The National Trust for Historic Preservation announced its 11 Most Endangered Historic Places today, including sites across the United States threatened by development, demolition, or decay. Since 1988, the list has been a tool of awareness, bringing local preservation plights into a national spotlight.
The 2015 list includes several places of overlooked history in danger of disappearing. Significantly, Lower Manhattan’s South Street Seaport, which may be radically altered by a high-rise building project from the Howard Hughes Corporation, is New York’s oldest intact neighborhood. In the shadow of the Financial District, its 11 blocks by the East River are often forgotten by residents and considered a destination mainly for tourists, one that’s still recovering after heavy damage from Hurricane Sandy in 2012.
Stephanie Meeks, president of the National Trust for Historic Preservation, said in a statement regarding the proposed tower from Howard Hughes: “If it were constructed on a pier jutting over the water, the tower would alter the character of the waterfront and block views of the Brooklyn Bridge to and from the historic Seaport. With this 11 Most Endangered listing, we are hopeful that the developers and the City of New York will consider relocating the tower away from this beloved historic district.”
As the list is one of advocacy, inclusion doesn’t necessarily mean preservation; for example the Pan Am Worldport at JFK on the 2013 list was demolished that same year. Nevertheless it can be a rallying point. The natural vista of the Palisades in New Jersey that had an imminent danger from construction of a new headquarters for LG Electronics that would cut over the tree line, was on last year’s list. This week it was announced the company had reached an agreement with concerned groups to design their building lower.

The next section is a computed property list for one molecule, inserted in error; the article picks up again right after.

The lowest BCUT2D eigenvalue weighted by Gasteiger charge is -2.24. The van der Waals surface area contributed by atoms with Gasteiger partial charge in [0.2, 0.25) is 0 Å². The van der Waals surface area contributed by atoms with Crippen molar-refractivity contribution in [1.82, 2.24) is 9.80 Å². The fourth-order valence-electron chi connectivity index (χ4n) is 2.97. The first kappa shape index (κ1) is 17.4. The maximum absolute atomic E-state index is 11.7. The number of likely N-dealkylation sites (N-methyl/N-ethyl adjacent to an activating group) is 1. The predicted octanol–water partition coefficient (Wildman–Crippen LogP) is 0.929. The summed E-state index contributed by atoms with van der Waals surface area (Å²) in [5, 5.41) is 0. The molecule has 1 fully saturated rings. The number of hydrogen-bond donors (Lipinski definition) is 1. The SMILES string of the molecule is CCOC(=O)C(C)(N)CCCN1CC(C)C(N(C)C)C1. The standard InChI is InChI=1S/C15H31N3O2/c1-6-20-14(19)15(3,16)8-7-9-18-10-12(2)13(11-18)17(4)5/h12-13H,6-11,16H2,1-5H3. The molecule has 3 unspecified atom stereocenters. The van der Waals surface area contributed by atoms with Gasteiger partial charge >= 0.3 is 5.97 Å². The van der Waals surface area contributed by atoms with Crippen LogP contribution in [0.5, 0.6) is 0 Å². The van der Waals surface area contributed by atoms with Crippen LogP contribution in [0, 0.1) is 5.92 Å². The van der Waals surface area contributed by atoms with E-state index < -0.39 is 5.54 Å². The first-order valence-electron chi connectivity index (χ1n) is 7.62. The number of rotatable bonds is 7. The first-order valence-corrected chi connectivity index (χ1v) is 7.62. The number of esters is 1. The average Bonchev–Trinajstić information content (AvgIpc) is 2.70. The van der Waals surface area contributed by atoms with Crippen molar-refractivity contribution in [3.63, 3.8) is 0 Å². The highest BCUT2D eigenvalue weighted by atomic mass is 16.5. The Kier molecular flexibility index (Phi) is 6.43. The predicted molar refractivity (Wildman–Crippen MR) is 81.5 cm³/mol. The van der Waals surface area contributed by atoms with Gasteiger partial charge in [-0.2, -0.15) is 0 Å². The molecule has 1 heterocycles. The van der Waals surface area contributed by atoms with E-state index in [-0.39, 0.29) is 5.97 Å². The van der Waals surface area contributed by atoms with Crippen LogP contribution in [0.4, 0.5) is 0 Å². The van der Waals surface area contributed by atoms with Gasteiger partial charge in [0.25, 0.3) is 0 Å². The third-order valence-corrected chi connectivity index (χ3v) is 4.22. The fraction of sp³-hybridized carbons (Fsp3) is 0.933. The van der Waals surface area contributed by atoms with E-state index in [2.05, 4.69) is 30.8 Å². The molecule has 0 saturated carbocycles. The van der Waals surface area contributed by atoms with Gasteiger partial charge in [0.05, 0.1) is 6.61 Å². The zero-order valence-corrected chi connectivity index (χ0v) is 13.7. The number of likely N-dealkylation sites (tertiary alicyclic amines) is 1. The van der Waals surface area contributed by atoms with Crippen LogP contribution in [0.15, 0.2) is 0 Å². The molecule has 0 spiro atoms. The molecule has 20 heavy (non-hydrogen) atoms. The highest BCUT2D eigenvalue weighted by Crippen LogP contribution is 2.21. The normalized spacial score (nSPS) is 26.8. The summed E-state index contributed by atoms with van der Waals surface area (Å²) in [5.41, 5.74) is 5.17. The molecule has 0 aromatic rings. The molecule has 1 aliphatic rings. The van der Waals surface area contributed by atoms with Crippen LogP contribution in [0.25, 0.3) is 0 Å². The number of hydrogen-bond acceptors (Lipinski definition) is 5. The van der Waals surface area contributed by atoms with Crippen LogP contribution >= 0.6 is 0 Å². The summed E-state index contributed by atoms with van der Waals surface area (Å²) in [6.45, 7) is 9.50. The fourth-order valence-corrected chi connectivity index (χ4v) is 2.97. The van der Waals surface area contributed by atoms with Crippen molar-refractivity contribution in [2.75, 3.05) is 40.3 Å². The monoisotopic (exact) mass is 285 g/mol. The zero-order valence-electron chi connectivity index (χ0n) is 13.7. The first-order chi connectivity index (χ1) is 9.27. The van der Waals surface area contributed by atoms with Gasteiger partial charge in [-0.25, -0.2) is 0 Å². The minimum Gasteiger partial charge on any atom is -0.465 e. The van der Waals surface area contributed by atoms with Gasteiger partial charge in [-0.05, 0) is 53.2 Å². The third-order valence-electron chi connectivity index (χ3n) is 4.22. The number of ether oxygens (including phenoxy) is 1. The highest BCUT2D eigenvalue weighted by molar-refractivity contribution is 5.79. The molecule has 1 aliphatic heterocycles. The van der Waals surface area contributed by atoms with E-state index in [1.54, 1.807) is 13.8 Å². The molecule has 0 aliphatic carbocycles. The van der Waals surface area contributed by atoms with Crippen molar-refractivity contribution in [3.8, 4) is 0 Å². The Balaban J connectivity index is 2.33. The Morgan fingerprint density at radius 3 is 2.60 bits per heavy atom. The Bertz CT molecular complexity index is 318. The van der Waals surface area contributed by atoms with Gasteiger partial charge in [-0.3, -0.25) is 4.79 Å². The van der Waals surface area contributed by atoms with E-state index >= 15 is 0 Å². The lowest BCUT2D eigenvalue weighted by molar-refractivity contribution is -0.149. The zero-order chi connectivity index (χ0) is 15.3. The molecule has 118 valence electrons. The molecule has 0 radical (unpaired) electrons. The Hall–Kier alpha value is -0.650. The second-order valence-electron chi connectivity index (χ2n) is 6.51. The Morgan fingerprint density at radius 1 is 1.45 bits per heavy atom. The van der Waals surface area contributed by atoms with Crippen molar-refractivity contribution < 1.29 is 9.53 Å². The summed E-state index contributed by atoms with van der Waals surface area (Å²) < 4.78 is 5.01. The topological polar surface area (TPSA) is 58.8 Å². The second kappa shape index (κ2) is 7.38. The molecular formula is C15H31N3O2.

Many of the 2015 sites are connected to greater preservation issues, like gentrification, industrial activity, and the vanishing of marginalized history. Little Havana in Miami, a longtime Cuban American community with both residential and commercial life, may be encroached on by upzoning to allow less affordable development. The currently boarded up 19th-century Old US Mint in San Francisco, which survived the 1906 earthquake, similarly has a fragile future in the city’s continued construction. Other sites like East Point Historic Civic Block in East Point, Georgia, and A.G. Gaston Motel in Birmingham, Alabama, are both significant places of African-American history in the South, yet could succumb to demolition by neglect if not preserved. And while the Stonewall Inn got New York City Landmark status this week, other sites of LGBTQ activism remain at risk of disappearing, such as The Factory in West Hollywood, California, which may be demolished. As a 1970s gay disco, it was later host to one of the country’s first major AIDS fundraisers in the 1980s.
Below are photos of all the 11 Most Endangered Historic Places, with the most eye raising perhaps being the Grand Canyon. Yes, even one of the most visited National Parks can be altered by its own popularity, with luxury tourist accommodations on its land, as well as uranium mining underground.
View all of the 11 Most Endangered Historic Places of 2015 at the National Trust for Historic Preservation.
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